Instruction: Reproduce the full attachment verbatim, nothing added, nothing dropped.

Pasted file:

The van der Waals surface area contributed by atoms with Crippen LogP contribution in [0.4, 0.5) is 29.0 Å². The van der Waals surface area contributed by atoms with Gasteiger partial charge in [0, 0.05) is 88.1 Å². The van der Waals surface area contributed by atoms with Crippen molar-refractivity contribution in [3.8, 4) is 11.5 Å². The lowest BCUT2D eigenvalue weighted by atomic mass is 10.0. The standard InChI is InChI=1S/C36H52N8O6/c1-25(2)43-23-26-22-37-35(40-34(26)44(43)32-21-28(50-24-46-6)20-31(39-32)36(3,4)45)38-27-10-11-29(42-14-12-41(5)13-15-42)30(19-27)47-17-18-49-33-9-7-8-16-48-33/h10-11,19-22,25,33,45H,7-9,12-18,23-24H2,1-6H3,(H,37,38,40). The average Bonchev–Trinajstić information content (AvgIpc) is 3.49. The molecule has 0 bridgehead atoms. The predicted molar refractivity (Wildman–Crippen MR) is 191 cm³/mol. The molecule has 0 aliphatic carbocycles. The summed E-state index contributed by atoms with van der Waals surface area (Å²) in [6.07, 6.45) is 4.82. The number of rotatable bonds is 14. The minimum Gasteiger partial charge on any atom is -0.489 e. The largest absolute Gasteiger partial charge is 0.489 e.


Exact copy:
The van der Waals surface area contributed by atoms with Crippen LogP contribution in [0.4, 0.5) is 29.0 Å². The van der Waals surface area contributed by atoms with Gasteiger partial charge in [0, 0.05) is 88.1 Å². The van der Waals surface area contributed by atoms with Crippen molar-refractivity contribution in [3.8, 4) is 11.5 Å². The lowest BCUT2D eigenvalue weighted by atomic mass is 10.0. The standard InChI is InChI=1S/C36H52N8O6/c1-25(2)43-23-26-22-37-35(40-34(26)44(43)32-21-28(50-24-46-6)20-31(39-32)36(3,4)45)38-27-10-11-29(42-14-12-41(5)13-15-42)30(19-27)47-17-18-49-33-9-7-8-16-48-33/h10-11,19-22,25,33,45H,7-9,12-18,23-24H2,1-6H3,(H,37,38,40). The average Bonchev–Trinajstić information content (AvgIpc) is 3.49. The molecule has 0 bridgehead atoms. The predicted molar refractivity (Wildman–Crippen MR) is 191 cm³/mol. The molecule has 0 aliphatic carbocycles. The summed E-state index contributed by atoms with van der Waals surface area (Å²) in [6.07, 6.45) is 4.82. The number of rotatable bonds is 14. The minimum Gasteiger partial charge on any atom is -0.489 e. The largest absolute Gasteiger partial charge is 0.489 e.